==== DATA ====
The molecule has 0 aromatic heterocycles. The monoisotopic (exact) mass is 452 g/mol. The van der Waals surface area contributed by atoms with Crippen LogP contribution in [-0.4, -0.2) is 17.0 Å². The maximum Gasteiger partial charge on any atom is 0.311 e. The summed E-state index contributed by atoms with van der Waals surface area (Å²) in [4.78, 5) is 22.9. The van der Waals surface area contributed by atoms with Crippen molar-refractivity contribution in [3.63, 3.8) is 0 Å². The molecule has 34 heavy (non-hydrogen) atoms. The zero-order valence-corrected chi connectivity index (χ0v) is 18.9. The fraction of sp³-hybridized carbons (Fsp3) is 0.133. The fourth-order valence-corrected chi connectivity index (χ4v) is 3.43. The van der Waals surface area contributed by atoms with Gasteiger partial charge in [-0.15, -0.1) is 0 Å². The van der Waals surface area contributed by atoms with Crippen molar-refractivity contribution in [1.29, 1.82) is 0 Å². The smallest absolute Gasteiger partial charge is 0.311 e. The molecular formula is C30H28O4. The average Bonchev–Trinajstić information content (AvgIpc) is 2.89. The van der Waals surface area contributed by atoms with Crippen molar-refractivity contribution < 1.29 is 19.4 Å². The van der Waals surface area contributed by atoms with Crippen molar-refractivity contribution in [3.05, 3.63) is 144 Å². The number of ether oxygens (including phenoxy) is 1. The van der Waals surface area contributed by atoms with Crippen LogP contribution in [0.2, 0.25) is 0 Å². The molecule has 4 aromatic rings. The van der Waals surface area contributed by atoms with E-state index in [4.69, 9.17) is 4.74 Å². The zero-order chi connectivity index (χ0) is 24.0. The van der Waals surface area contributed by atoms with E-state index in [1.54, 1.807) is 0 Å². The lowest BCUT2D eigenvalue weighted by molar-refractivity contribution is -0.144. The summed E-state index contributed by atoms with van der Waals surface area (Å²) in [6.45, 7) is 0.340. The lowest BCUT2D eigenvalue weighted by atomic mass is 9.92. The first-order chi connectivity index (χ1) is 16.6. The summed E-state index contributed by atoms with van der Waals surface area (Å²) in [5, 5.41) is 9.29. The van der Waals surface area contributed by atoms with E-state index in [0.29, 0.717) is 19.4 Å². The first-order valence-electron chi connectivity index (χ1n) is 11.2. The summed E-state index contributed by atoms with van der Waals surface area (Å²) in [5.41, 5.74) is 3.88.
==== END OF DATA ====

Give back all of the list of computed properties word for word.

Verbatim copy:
The molecule has 0 aromatic heterocycles. The monoisotopic (exact) mass is 452 g/mol. The van der Waals surface area contributed by atoms with Crippen LogP contribution in [-0.4, -0.2) is 17.0 Å². The maximum Gasteiger partial charge on any atom is 0.311 e. The summed E-state index contributed by atoms with van der Waals surface area (Å²) in [4.78, 5) is 22.9. The van der Waals surface area contributed by atoms with Crippen molar-refractivity contribution in [3.63, 3.8) is 0 Å². The molecule has 34 heavy (non-hydrogen) atoms. The zero-order valence-corrected chi connectivity index (χ0v) is 18.9. The fraction of sp³-hybridized carbons (Fsp3) is 0.133. The fourth-order valence-corrected chi connectivity index (χ4v) is 3.43. The van der Waals surface area contributed by atoms with Gasteiger partial charge in [-0.15, -0.1) is 0 Å². The van der Waals surface area contributed by atoms with Crippen molar-refractivity contribution in [1.29, 1.82) is 0 Å². The smallest absolute Gasteiger partial charge is 0.311 e. The molecular formula is C30H28O4. The average Bonchev–Trinajstić information content (AvgIpc) is 2.89. The van der Waals surface area contributed by atoms with Crippen molar-refractivity contribution < 1.29 is 19.4 Å². The van der Waals surface area contributed by atoms with Crippen molar-refractivity contribution in [3.05, 3.63) is 144 Å². The number of ether oxygens (including phenoxy) is 1. The van der Waals surface area contributed by atoms with Crippen LogP contribution in [0.2, 0.25) is 0 Å². The molecule has 4 aromatic rings. The van der Waals surface area contributed by atoms with E-state index in [4.69, 9.17) is 4.74 Å². The zero-order chi connectivity index (χ0) is 24.0. The van der Waals surface area contributed by atoms with E-state index in [1.54, 1.807) is 0 Å². The lowest BCUT2D eigenvalue weighted by molar-refractivity contribution is -0.144. The summed E-state index contributed by atoms with van der Waals surface area (Å²) in [6.45, 7) is 0.340. The lowest BCUT2D eigenvalue weighted by atomic mass is 9.92. The first-order chi connectivity index (χ1) is 16.6. The summed E-state index contributed by atoms with van der Waals surface area (Å²) in [5, 5.41) is 9.29. The van der Waals surface area contributed by atoms with E-state index in [0.29, 0.717) is 19.4 Å². The first-order valence-electron chi connectivity index (χ1n) is 11.2. The summed E-state index contributed by atoms with van der Waals surface area (Å²) in [5.41, 5.74) is 3.88.